Fouquieria splendens

Taxonomy: Magnoliopsida (dicot); Fouquieriaceae; F. splendens

Common names: Ocotillo, Candlewood, Couchwhip

By: Maya Strunk (Spring 2001 Independent study)



 There is little chance of mistaking the Ocotillo, since most of the year it is a 6-20 foot tall mass of viciously spiked stems radiating from a central, shallow root system. To stand in a field of these spiny whipped plants would be nothing short of a nightmare. Although this plant looks very much like a cactus due to its long spines and desert habitat, it is not a member of the cactus family (Cactaceae). In the Spring (April/May) they bloom hundreds of brilliant red tubular flowers crowding the ends of the branches (Moore 1989). After spring or summer rains, the branches burst with leaves; the rest of the year, photosynthesis occurs beneath the lacquery grey bark of the stems (Moore 1989).


 Ocotillo is found in all the deserts of the Southwest, from sea level (Imperial Valley, California) to over 5,000 ft. (central New Mexico). It is found in great abundance around the edges of desert valleys, on rocky hillsides, bajadas, and mesa tops (Moore 1989).

Medicinal uses:

A fresh bark tincture is the only practical way to prepare ocotillo. This can be done by chopping or snipping freshly removed bark into 1/2 inch pieces. The tincture can be taken in a little warm water every 3-4 hours, usually in doses of 25-35 drops. It is useful for those symptoms that arise due to fluid congestion. It is absorbed from the intestines into the mesenteric lymph system by way of the lacteals of the small intestinal lining. This stimulates better visceral lymph drainage into the thoracic duct and improves dietary fat absorption into the lymph system (Moore 1989). Other uses include the relief of fatigue by bathing in water which contains crushed flowers or roots. Many Indian tribes report that the flowers and roots of ocotillo are commonly placed over fresh wounds to slow bleeding. Ocotillo is also used to alleviate coughing, achy limbs, varicose veins, urinary tract infections, cervical varicosities and benign prostate growths (Moore 1989).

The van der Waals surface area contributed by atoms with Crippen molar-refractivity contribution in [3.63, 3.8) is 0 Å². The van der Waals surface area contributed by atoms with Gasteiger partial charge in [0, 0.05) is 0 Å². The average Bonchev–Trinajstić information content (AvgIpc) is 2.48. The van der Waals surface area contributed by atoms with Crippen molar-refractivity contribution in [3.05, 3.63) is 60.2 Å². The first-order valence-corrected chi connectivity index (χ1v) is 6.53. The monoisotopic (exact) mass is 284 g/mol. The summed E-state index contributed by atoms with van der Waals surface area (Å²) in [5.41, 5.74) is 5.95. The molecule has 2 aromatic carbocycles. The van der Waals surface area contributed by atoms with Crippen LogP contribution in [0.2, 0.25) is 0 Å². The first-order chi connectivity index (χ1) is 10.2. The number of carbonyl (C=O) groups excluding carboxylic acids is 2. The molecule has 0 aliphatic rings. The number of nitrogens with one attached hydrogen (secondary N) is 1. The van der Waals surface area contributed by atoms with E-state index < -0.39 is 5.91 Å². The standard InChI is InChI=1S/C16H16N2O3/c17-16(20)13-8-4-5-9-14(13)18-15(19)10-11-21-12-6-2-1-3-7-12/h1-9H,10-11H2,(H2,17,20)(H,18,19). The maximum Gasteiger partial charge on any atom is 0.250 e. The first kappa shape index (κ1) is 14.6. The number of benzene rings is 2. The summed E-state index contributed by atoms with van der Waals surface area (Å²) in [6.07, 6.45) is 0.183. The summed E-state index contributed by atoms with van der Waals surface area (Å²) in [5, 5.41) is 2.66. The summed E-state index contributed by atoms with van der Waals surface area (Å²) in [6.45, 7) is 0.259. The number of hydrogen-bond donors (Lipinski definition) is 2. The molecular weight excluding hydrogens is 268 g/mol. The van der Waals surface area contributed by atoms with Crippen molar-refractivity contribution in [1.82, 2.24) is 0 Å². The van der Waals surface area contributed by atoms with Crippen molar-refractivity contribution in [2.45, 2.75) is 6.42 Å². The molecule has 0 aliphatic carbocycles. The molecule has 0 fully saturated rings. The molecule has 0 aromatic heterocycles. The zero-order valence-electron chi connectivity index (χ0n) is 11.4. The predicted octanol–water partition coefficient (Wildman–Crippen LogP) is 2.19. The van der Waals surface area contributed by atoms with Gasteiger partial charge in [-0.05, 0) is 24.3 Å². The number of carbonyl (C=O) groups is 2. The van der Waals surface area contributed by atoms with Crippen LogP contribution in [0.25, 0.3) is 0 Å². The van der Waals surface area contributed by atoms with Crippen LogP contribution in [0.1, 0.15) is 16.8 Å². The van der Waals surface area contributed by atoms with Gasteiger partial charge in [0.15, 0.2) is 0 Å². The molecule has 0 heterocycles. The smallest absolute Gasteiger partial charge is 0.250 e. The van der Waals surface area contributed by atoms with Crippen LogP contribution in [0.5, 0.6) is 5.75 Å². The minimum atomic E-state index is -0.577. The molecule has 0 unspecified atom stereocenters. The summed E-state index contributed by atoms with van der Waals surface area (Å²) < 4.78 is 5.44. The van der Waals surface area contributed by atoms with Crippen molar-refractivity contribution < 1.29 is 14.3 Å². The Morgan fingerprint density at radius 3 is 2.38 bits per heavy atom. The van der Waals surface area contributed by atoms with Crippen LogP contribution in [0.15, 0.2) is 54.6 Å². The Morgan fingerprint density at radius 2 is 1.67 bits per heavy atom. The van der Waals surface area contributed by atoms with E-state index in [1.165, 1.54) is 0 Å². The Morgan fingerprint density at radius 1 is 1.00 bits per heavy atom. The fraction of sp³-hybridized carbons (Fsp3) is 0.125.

1. Moore, Michael. (1989) Medicinal Plants of the Desert and Canyon West. p. 81-83 Published by Museum of New Mexico Press.

2. Epple, Anne (1995) A Field Guide to the Plants of Arizona. p. 60 Published by Falcon Press